West Oakland’s Cypress Street Viaduct, also called the Cypress Freeway or Cypress Structure, was a 3-mile (or 2 kilometer) elevated section of the Nimitz Freeway (Interstate 880) between 7th Street and 34th street, which collapsed during the Loma Prieta earthquake on October 17th, 1989.
The magnitude 6.9 earthquake caused the upper tier of the two-deck highway between 18th Street and 34th Street to fall on to the road deck below, with some parts collapsing entirely to the ground. The collapse crushed cars and their occupants, killing 42 people, two thirds of the total San Francisco Bay-area death toll from the earthquake.
It was not rebuilt, and the entire structure as far as 7th Street was demolished and the Nimitz Freeway rerouted. Cypress Street was renamed Mandela Parkway in honor of Nelson Mandela, and a landscaped median strip was created where the viaduct once stood. The Cypress Freeway Memorial Park honoring the victims is located at 14th Street and Mandela Parkway.
In the early hours of April 7th, 1982, a collision in the third bore of the Caldecott Tunnel involving a tanker truck carrying gasoline caused a devastating fire.
The road tunnel, carrying westbound traffic from Orinda to Oakland, acted as a chimney during the fire with the natural draft moving smoke towards oncoming vehicles. Seven people died in the accident, two due to collision injuries, and five killed by smoke and fire. It is thought that the death toll would have been much higher had the accident occurred during the heavier traffic of daytime commuting hours.
The fire-damaged bore was closed for several months to enable over $3 million of repairs to be made. New regulations introduced following the fire restrict the transport of explosive and flammable substances by tank trucks or trailers through the Caldecott Tunnel to between the hours of 3 am and 5 am.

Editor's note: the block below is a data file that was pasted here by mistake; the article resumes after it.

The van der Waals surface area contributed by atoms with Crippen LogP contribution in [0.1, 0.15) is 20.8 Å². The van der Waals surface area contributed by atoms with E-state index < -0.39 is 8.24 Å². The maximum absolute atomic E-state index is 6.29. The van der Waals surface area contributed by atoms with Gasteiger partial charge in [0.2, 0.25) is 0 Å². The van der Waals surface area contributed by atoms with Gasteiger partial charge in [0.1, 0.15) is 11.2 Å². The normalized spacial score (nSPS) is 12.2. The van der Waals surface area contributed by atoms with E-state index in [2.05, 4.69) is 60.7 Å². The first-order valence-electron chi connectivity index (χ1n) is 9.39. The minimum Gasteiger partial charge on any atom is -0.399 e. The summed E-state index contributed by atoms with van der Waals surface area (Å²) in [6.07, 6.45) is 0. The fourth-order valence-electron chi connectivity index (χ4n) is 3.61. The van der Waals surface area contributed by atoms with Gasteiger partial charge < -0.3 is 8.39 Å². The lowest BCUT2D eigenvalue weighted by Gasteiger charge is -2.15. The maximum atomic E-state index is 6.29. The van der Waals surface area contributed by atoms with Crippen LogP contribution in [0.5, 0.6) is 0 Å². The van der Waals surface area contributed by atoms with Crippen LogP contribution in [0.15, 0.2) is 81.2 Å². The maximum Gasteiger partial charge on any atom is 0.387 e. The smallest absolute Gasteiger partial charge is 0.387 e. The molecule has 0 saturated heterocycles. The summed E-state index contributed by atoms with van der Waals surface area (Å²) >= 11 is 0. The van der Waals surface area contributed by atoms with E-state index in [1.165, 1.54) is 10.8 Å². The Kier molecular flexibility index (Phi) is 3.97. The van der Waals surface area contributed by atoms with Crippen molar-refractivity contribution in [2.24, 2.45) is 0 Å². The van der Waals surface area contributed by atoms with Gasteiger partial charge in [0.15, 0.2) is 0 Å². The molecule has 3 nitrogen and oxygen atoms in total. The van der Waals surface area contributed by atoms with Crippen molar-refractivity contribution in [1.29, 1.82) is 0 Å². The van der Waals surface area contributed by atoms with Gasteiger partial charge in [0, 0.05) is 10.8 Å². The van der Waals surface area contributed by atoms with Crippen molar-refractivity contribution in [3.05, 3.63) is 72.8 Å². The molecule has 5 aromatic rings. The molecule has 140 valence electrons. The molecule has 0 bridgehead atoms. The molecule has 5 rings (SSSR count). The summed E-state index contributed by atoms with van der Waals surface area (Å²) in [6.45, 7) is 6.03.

Curb colors in Oakland, California, indicate the following parking restrictions:
Red curbs: no stopping, standing or parking at any time.
Yellow curbs: between 7 am and 6 pm, stopping restricted to loading and unloading of passengers and materials for no more than 3 minutes unless the vehicle has commercial plates. Yellow curb restrictions do not apply on Sundays and parking holidays.
White curbs: between 7 am and 6 pm, stopping restricted to loading and unloading of passengers for no more than 3 minutes. Exceptions apply in front of hotels and hospitals, where white curb parking restrictions are in effect at all times. And in front of a place of public assembly, theater, or hall, white curb parking restrictions are in effect at all times unless the venue is closed. In which case, parking is limited to one hour or less.
Green curbs: no standing or parking for longer than 12 minutes between 8 am and 6 pm. Green curb restrictions do not apply on Sundays or parking holidays.
Blue curbs: parking for persons with disabilities with vehicles displaying a valid disability placard or license plate.
Parking restrictions at curbs with faded paint are still enforced. Always observe posted signs for any additional restrictions.
Oakland, California was named after the oak groves growing in the area, particularly until the mid 19th century.
Spanish settlers referred to the area spanning present-day Emeryville, Piedmont, and parts of Oakland, as Encinal de Temescal, derived from encina, the Spanish word for the evergreen oak.
Oakland was incorporated as a town in 1852 and as a city in 1854.
You can ride a bike across the eastern side of the Bay Bridge from Oakland as far as Yerba Buena island only. As the Bay Bridge Trail bike path runs along the new east span only, at present you cannot ride all the way across the bridge between Oakland and San Francisco. The bridge cycle path is open daily from 6 am to 9 pm, with access points opposite the IKEA store at Shellmound Street in Emeryville, and at the Bridge Yard building at 210 Burma Road in Oakland, where parking is available.